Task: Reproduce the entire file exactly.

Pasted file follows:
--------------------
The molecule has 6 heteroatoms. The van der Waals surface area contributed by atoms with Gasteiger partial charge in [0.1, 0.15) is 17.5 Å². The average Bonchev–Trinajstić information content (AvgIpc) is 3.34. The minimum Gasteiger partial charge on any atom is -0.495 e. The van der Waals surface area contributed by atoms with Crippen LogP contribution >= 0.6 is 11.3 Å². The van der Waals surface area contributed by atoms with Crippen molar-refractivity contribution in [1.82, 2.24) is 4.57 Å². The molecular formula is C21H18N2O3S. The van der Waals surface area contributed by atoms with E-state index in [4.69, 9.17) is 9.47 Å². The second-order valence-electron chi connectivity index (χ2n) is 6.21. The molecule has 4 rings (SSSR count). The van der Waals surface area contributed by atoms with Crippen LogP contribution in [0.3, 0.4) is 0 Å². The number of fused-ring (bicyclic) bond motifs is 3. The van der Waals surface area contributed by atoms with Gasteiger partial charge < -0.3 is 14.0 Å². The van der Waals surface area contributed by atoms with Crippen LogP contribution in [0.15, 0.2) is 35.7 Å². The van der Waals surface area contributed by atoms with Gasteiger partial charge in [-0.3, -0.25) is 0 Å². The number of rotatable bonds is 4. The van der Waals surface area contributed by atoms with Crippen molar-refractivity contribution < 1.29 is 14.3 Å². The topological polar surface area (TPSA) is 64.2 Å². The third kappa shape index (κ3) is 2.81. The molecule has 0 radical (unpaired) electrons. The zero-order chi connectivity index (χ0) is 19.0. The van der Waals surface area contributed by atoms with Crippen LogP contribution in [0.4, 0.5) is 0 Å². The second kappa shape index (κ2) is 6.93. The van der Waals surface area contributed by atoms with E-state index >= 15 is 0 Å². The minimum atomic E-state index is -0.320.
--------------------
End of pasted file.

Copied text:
The molecule has 6 heteroatoms. The van der Waals surface area contributed by atoms with Gasteiger partial charge in [0.1, 0.15) is 17.5 Å². The average Bonchev–Trinajstić information content (AvgIpc) is 3.34. The minimum Gasteiger partial charge on any atom is -0.495 e. The van der Waals surface area contributed by atoms with Crippen LogP contribution >= 0.6 is 11.3 Å². The van der Waals surface area contributed by atoms with Crippen molar-refractivity contribution in [1.82, 2.24) is 4.57 Å². The molecular formula is C21H18N2O3S. The van der Waals surface area contributed by atoms with E-state index in [4.69, 9.17) is 9.47 Å². The second-order valence-electron chi connectivity index (χ2n) is 6.21. The molecule has 4 rings (SSSR count). The van der Waals surface area contributed by atoms with Crippen LogP contribution in [0.3, 0.4) is 0 Å². The number of fused-ring (bicyclic) bond motifs is 3. The van der Waals surface area contributed by atoms with Gasteiger partial charge < -0.3 is 14.0 Å². The van der Waals surface area contributed by atoms with Crippen LogP contribution in [0.15, 0.2) is 35.7 Å². The van der Waals surface area contributed by atoms with Gasteiger partial charge in [-0.3, -0.25) is 0 Å². The number of rotatable bonds is 4. The van der Waals surface area contributed by atoms with Crippen molar-refractivity contribution < 1.29 is 14.3 Å². The topological polar surface area (TPSA) is 64.2 Å². The third kappa shape index (κ3) is 2.81. The molecule has 0 radical (unpaired) electrons. The zero-order chi connectivity index (χ0) is 19.0. The van der Waals surface area contributed by atoms with Crippen LogP contribution in [0.4, 0.5) is 0 Å². The second kappa shape index (κ2) is 6.93. The van der Waals surface area contributed by atoms with E-state index >= 15 is 0 Å². The minimum atomic E-state index is -0.320.